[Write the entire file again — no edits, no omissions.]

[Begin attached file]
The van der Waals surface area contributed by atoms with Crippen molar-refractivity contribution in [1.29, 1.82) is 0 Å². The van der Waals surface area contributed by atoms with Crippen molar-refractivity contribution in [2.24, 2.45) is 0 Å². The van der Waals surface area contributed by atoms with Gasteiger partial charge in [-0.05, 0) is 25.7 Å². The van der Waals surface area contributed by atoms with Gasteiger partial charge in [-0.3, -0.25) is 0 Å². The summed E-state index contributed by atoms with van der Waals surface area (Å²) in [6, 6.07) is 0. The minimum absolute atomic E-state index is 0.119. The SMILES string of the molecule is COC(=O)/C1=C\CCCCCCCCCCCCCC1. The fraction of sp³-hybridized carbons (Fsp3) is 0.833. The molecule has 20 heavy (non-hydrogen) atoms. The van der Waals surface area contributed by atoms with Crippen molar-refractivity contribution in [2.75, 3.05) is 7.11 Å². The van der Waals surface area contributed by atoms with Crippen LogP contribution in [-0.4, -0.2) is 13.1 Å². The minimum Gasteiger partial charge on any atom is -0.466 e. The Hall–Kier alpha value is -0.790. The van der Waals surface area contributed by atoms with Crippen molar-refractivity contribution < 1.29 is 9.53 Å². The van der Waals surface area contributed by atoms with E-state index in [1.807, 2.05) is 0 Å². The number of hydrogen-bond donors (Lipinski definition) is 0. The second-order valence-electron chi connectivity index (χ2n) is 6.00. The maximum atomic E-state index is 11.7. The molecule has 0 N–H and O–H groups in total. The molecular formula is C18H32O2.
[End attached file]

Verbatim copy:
The van der Waals surface area contributed by atoms with Crippen molar-refractivity contribution in [1.29, 1.82) is 0 Å². The van der Waals surface area contributed by atoms with Crippen molar-refractivity contribution in [2.24, 2.45) is 0 Å². The van der Waals surface area contributed by atoms with Gasteiger partial charge in [-0.05, 0) is 25.7 Å². The van der Waals surface area contributed by atoms with Gasteiger partial charge in [-0.3, -0.25) is 0 Å². The summed E-state index contributed by atoms with van der Waals surface area (Å²) in [6, 6.07) is 0. The minimum absolute atomic E-state index is 0.119. The SMILES string of the molecule is COC(=O)/C1=C\CCCCCCCCCCCCCC1. The fraction of sp³-hybridized carbons (Fsp3) is 0.833. The molecule has 20 heavy (non-hydrogen) atoms. The van der Waals surface area contributed by atoms with Crippen molar-refractivity contribution in [2.75, 3.05) is 7.11 Å². The van der Waals surface area contributed by atoms with Crippen LogP contribution in [-0.4, -0.2) is 13.1 Å². The minimum Gasteiger partial charge on any atom is -0.466 e. The Hall–Kier alpha value is -0.790. The van der Waals surface area contributed by atoms with Crippen molar-refractivity contribution < 1.29 is 9.53 Å². The van der Waals surface area contributed by atoms with E-state index in [1.807, 2.05) is 0 Å². The number of hydrogen-bond donors (Lipinski definition) is 0. The second-order valence-electron chi connectivity index (χ2n) is 6.00. The maximum atomic E-state index is 11.7. The molecule has 0 N–H and O–H groups in total. The molecular formula is C18H32O2.